workman pictured in it, sitting cross-legged on the floor with one of
his boys, did have something more than youíd ever guess.
had, all through his school life, army career and tenure as husband
and father, a gift for music. As incongruous as it may
this grease monkey could play any instrument that fell into his
hands. In his teens, knocking about after graduating the
grade (as far as he ever went) his mother told me he had quite a
following as guitarist and singer in a band. That doesnít
quite jibe with everything I remember about a sometimes strict,
sometimes working too hard to be available father... but itís
is a flash of a picture in my memory looking at him as he pumped a
harmonica back and forth like a man possessed. Another flash
him trying to tune an old guitar whose face had warped Ė which
I think one of my brothers snatched from a curb just before the
weekly garbage pick up. Then I have a real memory of what
mustíve been hours of him trying to teach me to play the
ukulele (as a precursor to a guitar no doubt). I remember
calling me into the kitchen one afternoon to perform a song for a
neighbor or friend. I canít quite recall it but I believe
it was well received. I mustíve been about seven. I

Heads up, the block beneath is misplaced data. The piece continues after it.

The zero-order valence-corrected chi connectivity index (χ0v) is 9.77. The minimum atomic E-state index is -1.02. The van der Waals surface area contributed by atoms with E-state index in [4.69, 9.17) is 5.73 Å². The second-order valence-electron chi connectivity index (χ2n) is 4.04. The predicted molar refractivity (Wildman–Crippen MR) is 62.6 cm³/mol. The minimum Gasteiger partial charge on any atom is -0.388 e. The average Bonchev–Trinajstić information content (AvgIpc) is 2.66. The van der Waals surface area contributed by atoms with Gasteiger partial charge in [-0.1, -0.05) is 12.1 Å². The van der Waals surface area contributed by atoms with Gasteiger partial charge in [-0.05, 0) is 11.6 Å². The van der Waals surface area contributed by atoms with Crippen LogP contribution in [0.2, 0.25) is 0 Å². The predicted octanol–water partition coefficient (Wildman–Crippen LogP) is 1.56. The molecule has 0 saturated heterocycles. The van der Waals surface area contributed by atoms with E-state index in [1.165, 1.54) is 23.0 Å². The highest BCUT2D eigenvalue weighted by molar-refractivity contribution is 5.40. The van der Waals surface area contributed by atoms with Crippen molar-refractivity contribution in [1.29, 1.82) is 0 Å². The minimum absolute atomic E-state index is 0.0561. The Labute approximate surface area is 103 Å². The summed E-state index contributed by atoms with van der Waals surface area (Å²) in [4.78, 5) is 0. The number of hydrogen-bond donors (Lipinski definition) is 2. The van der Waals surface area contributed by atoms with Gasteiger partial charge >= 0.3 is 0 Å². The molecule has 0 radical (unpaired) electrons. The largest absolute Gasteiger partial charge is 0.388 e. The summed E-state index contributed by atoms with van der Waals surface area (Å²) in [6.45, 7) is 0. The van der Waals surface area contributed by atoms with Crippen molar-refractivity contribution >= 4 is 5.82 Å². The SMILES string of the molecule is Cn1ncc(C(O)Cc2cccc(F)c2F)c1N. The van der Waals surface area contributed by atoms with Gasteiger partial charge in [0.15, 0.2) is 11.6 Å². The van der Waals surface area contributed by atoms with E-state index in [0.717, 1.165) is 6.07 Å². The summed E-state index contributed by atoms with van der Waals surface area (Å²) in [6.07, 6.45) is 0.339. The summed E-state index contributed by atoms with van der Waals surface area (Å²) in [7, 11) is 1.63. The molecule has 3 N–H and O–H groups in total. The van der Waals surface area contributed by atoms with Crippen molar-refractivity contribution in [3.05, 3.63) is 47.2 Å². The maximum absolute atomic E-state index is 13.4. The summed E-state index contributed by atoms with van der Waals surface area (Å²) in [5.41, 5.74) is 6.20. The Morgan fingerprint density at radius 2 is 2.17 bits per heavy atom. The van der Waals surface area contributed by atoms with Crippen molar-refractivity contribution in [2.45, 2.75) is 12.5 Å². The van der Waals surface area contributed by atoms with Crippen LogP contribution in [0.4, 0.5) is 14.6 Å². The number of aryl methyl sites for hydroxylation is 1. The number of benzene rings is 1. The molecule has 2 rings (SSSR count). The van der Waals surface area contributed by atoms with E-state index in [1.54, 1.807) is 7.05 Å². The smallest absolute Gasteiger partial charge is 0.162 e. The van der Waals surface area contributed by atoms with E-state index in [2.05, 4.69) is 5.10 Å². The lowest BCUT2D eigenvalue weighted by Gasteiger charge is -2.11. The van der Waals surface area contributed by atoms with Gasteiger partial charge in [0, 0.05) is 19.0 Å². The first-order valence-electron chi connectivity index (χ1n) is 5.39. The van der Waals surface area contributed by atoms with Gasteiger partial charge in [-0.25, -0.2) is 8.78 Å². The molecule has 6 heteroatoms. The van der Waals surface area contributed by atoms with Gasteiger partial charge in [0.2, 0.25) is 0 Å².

may still have, somewhere in my mind, the fingerings for a chord or
two rummaging around in my head but. . . I
just cannot hear the music.
that typical night I started this with, Dad arrived and sat down to
his dinner. He chuckled a bit at Carson, who was just
his monologue. Perched in his hard-earned throne, he was
wearing the dark green work pants and plaid shirt that my Mother laid
out for him that morning. Just after midnight, Mom cleared
the simple dish and went to rinse his cup and fork. Dad,
feeling, Iím sure, very well cared for, chose this night to
enjoy a Lucky Strike after his meal. It was rare these days,
but not unheard of.
she hung up the dishtowel and looked into the living room, she saw
him shake his hand... twice, as if it had fallen asleep. Then
the cigarette fell from it and he exhaled Ė for the last time.
were no paramedics yet, no 9-1-1, none of the drugs and machines that
save a hundred lives a minute these days. By the time she
reached him she knew that their twenty-four and half year marriage
had ended in the only way either one of them could ever conceive of
it doing so. Twenty-six years later, she joined him... and he
was still the only man she ever loved.
I did try at each of them, I never learned to play an instrument; not
the trumpet; the guitar; the harmonica, or even the ukulele.
For that I beg his pardon (and yours). I think of the joy he
absentmindedly tossed into the laps of others Ė with a talent
he couldnít have even wished for and I am sorry that I have
never been able to do the same.
though the tune may wander and the notes are somewhat out of align, I
do play the instrument that he gave me and I hope you can imagine the
dates may be off and I may be seeing a few of the facts through a
lens, which was a long time in making, but I have tried to tell this
story many times. Please bear with me, as I may never be able
to do it well.
I'd be happy to get any sort of
Check out Barry's short story collection at Amazon. Click here.
of the message
won't know where to send it.)
another of Barry's stories